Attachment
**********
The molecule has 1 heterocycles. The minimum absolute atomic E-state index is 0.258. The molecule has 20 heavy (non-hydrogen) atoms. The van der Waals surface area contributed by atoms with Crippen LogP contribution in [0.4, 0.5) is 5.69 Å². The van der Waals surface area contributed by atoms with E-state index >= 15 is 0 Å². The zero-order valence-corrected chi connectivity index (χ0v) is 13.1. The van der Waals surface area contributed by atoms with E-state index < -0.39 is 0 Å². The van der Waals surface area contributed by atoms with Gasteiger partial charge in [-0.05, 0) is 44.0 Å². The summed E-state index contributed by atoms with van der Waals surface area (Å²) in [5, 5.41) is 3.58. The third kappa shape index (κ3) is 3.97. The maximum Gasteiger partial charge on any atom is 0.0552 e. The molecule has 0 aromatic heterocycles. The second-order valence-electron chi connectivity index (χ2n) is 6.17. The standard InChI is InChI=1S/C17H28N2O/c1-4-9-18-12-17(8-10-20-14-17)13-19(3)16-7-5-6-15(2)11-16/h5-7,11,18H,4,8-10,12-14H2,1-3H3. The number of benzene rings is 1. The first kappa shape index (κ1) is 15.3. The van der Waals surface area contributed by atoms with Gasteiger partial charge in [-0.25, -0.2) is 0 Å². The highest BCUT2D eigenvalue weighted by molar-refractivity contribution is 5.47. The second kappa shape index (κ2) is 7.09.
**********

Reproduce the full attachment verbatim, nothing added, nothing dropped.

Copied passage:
The molecule has 1 heterocycles. The minimum absolute atomic E-state index is 0.258. The molecule has 20 heavy (non-hydrogen) atoms. The van der Waals surface area contributed by atoms with Crippen LogP contribution in [0.4, 0.5) is 5.69 Å². The van der Waals surface area contributed by atoms with E-state index >= 15 is 0 Å². The zero-order valence-corrected chi connectivity index (χ0v) is 13.1. The van der Waals surface area contributed by atoms with E-state index < -0.39 is 0 Å². The van der Waals surface area contributed by atoms with Gasteiger partial charge in [-0.05, 0) is 44.0 Å². The summed E-state index contributed by atoms with van der Waals surface area (Å²) in [5, 5.41) is 3.58. The third kappa shape index (κ3) is 3.97. The maximum Gasteiger partial charge on any atom is 0.0552 e. The molecule has 0 aromatic heterocycles. The second-order valence-electron chi connectivity index (χ2n) is 6.17. The standard InChI is InChI=1S/C17H28N2O/c1-4-9-18-12-17(8-10-20-14-17)13-19(3)16-7-5-6-15(2)11-16/h5-7,11,18H,4,8-10,12-14H2,1-3H3. The number of benzene rings is 1. The first kappa shape index (κ1) is 15.3. The van der Waals surface area contributed by atoms with Gasteiger partial charge in [-0.25, -0.2) is 0 Å². The highest BCUT2D eigenvalue weighted by molar-refractivity contribution is 5.47. The second kappa shape index (κ2) is 7.09.